CHAPTER 11: META-ANALYSIS AND POWER ANALYSIS: EFFECT SIZE,
TYPE 1 ERROR
AND ALPHA, TYPE 2 ERROR AND BETA, AND DETERMINING n
PREVIEW AND INTRODUCTION
To market a new drug for depression or schizophrenia, its developers must show that it is
safe and efficacious. From the point of view of the pharmaceutical company, it would be best if all
these experiments yielded significant results, showing the drug more effective than placebo and/or
competing products. Nonsignificant findings are not, in the long run, good for the company’s
balance sheet. So, pone wants to run a big enough study to find an effect, if it is there.
But neither is it good for the balance sheet to run massive clinical trials with thousands of
research participants. While studies with larger numbers of research participants are more sensitive
and more likely to provide significant results, they are also more expensive. So even in the
industrial sector, where money and resources are often more easily available than they are for
academic research, there are limits on the size of experiments.
One use of power analysis involves designating how many research participants to use in a
specific experiment. Power analysis has other uses as well. For example, it can help us interpret a
study that yields nonsignificant results, helping us decide whether to do a larger, more sensitive
study or to abandon a line of research.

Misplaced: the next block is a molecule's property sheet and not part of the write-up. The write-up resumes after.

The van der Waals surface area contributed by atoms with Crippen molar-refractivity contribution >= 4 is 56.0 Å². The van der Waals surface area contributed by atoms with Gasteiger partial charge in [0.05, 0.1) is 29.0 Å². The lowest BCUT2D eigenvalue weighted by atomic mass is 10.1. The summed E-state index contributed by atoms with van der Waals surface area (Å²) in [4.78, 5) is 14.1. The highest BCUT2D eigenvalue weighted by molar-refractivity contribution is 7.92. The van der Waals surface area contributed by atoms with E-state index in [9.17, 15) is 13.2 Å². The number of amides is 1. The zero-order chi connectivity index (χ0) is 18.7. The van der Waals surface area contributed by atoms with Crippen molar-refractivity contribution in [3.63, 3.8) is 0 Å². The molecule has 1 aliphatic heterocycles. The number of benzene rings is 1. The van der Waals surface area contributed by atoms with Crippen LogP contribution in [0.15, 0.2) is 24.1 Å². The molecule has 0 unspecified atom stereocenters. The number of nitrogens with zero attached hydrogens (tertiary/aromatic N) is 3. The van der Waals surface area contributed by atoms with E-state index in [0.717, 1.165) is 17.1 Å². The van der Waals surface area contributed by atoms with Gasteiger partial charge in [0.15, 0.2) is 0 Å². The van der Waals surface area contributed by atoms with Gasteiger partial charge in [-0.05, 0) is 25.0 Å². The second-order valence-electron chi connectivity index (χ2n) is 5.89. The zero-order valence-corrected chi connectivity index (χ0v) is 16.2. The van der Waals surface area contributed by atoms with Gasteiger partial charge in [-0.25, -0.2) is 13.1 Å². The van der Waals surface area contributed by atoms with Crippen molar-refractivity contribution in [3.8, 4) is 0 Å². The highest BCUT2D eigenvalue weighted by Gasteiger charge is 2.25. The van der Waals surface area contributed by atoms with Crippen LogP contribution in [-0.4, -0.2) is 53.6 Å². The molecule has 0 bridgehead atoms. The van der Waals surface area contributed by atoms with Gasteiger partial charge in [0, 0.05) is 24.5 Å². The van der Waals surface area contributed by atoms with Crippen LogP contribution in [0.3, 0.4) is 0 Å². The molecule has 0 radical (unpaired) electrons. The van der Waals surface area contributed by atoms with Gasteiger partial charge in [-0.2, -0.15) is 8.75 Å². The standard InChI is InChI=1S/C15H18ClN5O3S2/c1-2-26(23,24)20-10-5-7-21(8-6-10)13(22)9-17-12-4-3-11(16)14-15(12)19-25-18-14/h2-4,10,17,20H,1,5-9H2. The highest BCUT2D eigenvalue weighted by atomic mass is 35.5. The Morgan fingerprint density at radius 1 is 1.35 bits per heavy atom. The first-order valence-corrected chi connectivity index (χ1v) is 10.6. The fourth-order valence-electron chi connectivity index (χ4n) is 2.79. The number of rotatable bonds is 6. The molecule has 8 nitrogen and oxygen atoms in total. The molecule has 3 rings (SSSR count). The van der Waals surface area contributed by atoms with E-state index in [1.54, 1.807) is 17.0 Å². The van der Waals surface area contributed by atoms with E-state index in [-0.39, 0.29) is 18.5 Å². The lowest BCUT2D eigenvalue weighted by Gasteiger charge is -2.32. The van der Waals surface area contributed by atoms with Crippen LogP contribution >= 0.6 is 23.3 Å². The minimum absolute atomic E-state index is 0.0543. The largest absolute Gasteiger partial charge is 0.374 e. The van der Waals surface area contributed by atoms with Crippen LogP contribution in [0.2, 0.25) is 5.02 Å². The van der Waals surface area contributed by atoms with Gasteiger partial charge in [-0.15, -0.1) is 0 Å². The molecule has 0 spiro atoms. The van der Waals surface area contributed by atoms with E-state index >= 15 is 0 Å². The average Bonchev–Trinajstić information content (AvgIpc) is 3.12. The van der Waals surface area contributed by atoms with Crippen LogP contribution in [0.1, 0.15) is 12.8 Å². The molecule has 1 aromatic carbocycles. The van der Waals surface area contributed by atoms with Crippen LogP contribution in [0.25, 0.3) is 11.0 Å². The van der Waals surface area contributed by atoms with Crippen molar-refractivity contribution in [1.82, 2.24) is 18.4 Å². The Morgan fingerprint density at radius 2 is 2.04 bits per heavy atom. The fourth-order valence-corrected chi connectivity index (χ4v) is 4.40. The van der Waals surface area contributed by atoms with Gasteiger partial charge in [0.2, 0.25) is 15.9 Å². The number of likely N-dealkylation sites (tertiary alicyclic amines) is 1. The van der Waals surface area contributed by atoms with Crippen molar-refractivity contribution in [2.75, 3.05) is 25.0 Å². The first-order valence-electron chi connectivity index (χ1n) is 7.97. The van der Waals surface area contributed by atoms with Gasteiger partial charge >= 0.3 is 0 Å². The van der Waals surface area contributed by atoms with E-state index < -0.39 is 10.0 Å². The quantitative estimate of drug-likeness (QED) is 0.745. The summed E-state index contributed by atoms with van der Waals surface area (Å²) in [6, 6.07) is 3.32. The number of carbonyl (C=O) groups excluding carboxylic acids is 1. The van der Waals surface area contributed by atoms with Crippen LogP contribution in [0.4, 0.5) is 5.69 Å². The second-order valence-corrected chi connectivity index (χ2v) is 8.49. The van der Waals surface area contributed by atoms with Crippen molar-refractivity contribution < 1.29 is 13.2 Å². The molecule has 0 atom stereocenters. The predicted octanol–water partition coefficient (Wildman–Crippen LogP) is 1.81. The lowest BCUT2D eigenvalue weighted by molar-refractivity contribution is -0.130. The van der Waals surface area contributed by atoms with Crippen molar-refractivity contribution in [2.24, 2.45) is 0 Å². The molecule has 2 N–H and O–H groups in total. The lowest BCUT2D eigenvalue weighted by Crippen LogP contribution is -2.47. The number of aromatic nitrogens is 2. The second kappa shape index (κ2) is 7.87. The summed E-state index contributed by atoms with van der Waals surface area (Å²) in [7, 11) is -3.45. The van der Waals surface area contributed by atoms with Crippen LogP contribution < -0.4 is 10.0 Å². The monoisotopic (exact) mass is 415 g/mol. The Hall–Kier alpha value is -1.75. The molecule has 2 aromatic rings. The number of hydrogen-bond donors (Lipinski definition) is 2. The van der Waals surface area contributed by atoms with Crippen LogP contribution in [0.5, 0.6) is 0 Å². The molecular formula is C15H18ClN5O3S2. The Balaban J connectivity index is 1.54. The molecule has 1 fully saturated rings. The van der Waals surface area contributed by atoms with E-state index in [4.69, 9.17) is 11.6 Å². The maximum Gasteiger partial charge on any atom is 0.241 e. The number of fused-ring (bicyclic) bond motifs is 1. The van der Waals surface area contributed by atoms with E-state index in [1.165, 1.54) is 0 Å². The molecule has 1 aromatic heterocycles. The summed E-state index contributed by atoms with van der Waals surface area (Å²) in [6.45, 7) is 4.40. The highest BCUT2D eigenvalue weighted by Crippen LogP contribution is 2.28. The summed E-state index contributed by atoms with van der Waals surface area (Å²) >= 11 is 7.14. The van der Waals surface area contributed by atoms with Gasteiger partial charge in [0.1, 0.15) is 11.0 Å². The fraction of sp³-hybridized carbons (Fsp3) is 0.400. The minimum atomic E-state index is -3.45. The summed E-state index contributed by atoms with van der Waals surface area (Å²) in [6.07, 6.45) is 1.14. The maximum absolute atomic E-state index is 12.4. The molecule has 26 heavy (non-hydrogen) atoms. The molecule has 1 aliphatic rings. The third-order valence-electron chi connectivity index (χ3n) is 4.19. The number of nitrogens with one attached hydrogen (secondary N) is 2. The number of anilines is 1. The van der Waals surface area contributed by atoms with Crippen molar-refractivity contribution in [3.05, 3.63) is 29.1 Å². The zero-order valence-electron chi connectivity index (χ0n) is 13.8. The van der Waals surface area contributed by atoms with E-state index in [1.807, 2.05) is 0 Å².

Another use of the principles underlying power analysis involves determining how much
difference an intervention makes. Unless the null hypothesis is absolutely true, a rare event in the
biomedical sciences, if you run a large enough study you will get statistically significant results. But
have you changed anything?
Hypothesis testing statistics can tell us whether an experimental group differs from its
control. But what about the individual? Which interventions make a big difference for many
individuals and which do not? Based on the work of Jacob Cohen, whose most well known book
underlies this chapter
, we calculate an effect size by simply dividing the difference between the
means of each treatment and control groups by the estimated standard deviation, the square root of
. By placing that difference on a normal curve, we can determine how the typical person in the
active treatment group compares to the average person in the control group. (A similar calculation
can be performed on studies using Pearson’s correlation coefficient.) Additionally, one can compute
an average effect size across all relevant studies of an intervention. This technique is called meta-
analysis. Articles reviewing areas of research for such journals as
premier venue for review articles in Psychology, now routinely use meta-analysis as their basic
method of evaluating the effect of an independent variable.
We will begin by calculating effect
sizes and then use effect sizes to perform meta-analyses. Then we will
look at Type 1 and Type 2
error and learn how to calculate the number of participants needed for a good study.
Definition 11.1: Power analysis